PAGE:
Behavioral tests were performed in wild-type and SCA7 mice at 4, 8 and 9 weeks of age. Neurobehavioral assessments were performed as described previously (Guyenet et al., 2010). This protocol grades the severity of ataxia in mice on a four-point scale (0 to 3, with 0 indicating an absence of pathology and 3 indicating the most severe pathology) in four distinct tests: a ledge test, a clasping test, a gait test and a test for kyphosis. In brief, for the ledge test, mice were placed on the ledge of their cage and their movement around the perimeter was analyzed. For the clasping test, mice were lifted by their tail and held for 10 s while clasping of their forelimbs and hind limbs was analyzed. For the gait test, mice were placed on a benchtop and their movements were analyzed. For the kyphosis test, the spinal curvature of each mouse while at rest and in motion was analyzed. Scoring was performed by a researcher blinded to genotypes, referencing specific scoring criteria for each test as described previously (Guyenet et al., 2010). Each test was performed in duplicate and the average score was recorded. At 4 and 8 weeks, ten wild-type (six males and four females) and 11 SCA7 (six males and five females) mice were tested. At 9 weeks, ten wild-type (six males and four females) and seven SCA7 (five males and two females) mice were tested, because several SCA7 mice died before 9 weeks of age.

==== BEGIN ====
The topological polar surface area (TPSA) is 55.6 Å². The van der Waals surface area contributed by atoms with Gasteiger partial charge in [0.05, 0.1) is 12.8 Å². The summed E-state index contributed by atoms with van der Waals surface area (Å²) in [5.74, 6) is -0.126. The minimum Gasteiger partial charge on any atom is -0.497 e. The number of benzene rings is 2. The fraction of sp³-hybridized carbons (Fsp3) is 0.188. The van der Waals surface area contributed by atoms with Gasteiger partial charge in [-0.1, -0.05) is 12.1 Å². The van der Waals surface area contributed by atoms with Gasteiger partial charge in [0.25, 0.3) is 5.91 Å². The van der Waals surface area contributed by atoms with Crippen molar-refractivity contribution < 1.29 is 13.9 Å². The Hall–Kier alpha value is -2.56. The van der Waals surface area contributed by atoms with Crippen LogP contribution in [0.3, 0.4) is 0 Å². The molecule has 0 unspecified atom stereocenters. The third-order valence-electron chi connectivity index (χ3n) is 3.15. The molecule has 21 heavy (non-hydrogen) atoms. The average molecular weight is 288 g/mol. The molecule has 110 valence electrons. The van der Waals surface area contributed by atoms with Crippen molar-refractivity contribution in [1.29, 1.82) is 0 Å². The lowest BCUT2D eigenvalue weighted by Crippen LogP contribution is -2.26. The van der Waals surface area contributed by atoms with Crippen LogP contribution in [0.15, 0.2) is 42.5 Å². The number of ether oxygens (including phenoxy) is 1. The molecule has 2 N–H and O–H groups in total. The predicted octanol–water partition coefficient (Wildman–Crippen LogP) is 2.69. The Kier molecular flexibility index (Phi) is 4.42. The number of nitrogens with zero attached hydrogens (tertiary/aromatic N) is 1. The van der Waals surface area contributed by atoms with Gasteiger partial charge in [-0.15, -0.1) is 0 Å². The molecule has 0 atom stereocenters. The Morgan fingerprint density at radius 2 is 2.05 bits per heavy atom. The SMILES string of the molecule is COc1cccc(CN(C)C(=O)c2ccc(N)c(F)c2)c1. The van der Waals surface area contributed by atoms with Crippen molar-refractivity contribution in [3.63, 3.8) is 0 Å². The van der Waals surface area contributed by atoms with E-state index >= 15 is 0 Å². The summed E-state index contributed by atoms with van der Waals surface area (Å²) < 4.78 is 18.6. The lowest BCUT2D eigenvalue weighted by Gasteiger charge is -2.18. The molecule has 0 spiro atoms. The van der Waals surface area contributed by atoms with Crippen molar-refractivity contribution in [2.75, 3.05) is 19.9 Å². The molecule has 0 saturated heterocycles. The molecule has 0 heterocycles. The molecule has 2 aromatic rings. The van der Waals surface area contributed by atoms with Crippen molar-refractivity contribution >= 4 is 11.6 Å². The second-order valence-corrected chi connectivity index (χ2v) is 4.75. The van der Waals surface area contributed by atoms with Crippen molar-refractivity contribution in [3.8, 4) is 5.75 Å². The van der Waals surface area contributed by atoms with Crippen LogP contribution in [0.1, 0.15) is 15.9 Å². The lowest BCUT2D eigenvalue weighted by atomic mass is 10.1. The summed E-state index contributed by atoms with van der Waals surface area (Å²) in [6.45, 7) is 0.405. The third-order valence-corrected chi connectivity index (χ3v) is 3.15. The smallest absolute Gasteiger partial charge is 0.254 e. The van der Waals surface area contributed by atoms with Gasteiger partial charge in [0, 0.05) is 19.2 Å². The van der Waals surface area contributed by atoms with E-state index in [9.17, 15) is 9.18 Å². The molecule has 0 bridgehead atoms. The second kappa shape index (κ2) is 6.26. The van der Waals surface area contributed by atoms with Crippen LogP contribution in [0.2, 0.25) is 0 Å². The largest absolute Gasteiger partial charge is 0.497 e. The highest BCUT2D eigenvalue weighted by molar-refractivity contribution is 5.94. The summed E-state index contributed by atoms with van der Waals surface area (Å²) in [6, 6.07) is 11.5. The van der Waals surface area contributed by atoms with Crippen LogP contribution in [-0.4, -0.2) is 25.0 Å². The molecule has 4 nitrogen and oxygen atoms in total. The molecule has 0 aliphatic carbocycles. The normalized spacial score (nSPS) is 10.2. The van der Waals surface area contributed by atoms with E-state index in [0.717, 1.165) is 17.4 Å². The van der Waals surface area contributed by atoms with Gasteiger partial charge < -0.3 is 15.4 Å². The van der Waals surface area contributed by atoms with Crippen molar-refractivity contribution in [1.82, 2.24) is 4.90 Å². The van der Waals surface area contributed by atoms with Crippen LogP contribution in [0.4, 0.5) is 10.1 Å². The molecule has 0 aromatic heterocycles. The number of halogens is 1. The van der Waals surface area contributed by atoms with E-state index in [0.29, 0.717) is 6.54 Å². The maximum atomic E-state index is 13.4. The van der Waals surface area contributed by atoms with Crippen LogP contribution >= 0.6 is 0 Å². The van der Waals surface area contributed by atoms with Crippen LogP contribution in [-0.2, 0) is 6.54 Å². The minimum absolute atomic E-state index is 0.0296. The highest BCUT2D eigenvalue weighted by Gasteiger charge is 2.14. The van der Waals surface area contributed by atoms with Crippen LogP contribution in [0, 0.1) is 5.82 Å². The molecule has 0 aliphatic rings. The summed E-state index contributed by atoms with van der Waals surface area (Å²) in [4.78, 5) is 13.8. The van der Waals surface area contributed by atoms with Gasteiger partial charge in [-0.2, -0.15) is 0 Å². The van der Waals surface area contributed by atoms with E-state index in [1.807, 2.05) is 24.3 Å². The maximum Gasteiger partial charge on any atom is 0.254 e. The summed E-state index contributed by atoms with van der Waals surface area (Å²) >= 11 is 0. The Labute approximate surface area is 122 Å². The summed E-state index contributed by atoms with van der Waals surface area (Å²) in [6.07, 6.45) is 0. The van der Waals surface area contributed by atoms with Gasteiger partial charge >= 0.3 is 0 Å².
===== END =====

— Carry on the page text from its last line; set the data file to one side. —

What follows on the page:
Wild-type (n=10) and SCA7 (n=10) mice were anesthetized with inhaled isoflurane then euthanized via double thoracotomy followed by removal of the heart. Spinal cords and brainstems were harvested along with vertebrae and lower cranium, and postfixed for 48-72 h in 4% paraformaldehyde (PFA). The spinal cord and brainstem were extracted from the surrounding soft tissue and bone, and placed in 4% PFA for 24 h. The tissues were then transferred to 30% sucrose for dehydration and cryoprotection. Cervical spinal cords and medullas were embedded in Tissue Tek optimal cutting temperature compound (Sakura Finetek, Torrance, CA, 4583) and cut in cross-sections (40 μm) using a Leica CM3050 S cryostat. Sections were stored in 2% PFA.